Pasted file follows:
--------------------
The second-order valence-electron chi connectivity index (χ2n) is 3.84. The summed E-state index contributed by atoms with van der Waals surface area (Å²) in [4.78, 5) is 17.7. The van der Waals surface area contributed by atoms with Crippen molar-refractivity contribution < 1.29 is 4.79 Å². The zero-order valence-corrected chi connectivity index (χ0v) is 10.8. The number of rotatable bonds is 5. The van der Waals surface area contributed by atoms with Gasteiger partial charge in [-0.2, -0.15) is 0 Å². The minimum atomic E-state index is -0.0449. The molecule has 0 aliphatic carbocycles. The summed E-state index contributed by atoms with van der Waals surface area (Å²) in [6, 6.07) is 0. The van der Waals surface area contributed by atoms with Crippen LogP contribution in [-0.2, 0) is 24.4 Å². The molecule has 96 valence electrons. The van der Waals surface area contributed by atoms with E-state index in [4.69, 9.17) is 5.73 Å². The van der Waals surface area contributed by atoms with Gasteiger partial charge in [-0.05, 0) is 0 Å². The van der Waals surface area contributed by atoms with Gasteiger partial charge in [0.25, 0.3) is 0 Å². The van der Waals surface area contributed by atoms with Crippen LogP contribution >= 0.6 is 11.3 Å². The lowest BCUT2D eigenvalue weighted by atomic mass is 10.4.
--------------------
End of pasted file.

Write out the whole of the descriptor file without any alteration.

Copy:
The second-order valence-electron chi connectivity index (χ2n) is 3.84. The summed E-state index contributed by atoms with van der Waals surface area (Å²) in [4.78, 5) is 17.7. The van der Waals surface area contributed by atoms with Crippen molar-refractivity contribution < 1.29 is 4.79 Å². The zero-order valence-corrected chi connectivity index (χ0v) is 10.8. The number of rotatable bonds is 5. The van der Waals surface area contributed by atoms with Gasteiger partial charge in [-0.2, -0.15) is 0 Å². The minimum atomic E-state index is -0.0449. The molecule has 0 aliphatic carbocycles. The summed E-state index contributed by atoms with van der Waals surface area (Å²) in [6, 6.07) is 0. The van der Waals surface area contributed by atoms with Crippen LogP contribution in [-0.2, 0) is 24.4 Å². The molecule has 96 valence electrons. The van der Waals surface area contributed by atoms with E-state index in [4.69, 9.17) is 5.73 Å². The van der Waals surface area contributed by atoms with Gasteiger partial charge in [-0.05, 0) is 0 Å². The van der Waals surface area contributed by atoms with Gasteiger partial charge in [0.25, 0.3) is 0 Å². The van der Waals surface area contributed by atoms with Crippen LogP contribution >= 0.6 is 11.3 Å². The lowest BCUT2D eigenvalue weighted by atomic mass is 10.4.